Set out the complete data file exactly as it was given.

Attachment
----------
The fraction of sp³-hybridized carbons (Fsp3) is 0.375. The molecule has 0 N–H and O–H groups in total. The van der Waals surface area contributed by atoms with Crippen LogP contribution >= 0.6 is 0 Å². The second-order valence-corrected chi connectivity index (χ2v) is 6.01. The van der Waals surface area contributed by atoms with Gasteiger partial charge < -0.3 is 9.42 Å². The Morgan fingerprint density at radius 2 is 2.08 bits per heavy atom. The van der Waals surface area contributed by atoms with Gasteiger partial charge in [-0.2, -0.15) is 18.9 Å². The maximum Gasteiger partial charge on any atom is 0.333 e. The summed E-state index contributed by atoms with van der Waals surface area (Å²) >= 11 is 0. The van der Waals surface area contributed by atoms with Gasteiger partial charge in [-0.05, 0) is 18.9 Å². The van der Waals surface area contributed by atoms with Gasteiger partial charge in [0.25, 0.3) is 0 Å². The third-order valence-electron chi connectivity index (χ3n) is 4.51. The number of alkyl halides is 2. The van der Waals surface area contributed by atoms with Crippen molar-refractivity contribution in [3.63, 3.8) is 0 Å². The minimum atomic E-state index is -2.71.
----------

The fraction of sp³-hybridized carbons (Fsp3) is 0.375. The molecule has 0 N–H and O–H groups in total. The van der Waals surface area contributed by atoms with Crippen LogP contribution >= 0.6 is 0 Å². The second-order valence-corrected chi connectivity index (χ2v) is 6.01. The van der Waals surface area contributed by atoms with Gasteiger partial charge < -0.3 is 9.42 Å². The Morgan fingerprint density at radius 2 is 2.08 bits per heavy atom. The van der Waals surface area contributed by atoms with Gasteiger partial charge in [-0.2, -0.15) is 18.9 Å². The maximum Gasteiger partial charge on any atom is 0.333 e. The summed E-state index contributed by atoms with van der Waals surface area (Å²) >= 11 is 0. The van der Waals surface area contributed by atoms with Gasteiger partial charge in [-0.05, 0) is 18.9 Å². The van der Waals surface area contributed by atoms with Gasteiger partial charge in [0.25, 0.3) is 0 Å². The third-order valence-electron chi connectivity index (χ3n) is 4.51. The number of alkyl halides is 2. The van der Waals surface area contributed by atoms with Crippen molar-refractivity contribution in [3.63, 3.8) is 0 Å². The minimum atomic E-state index is -2.71.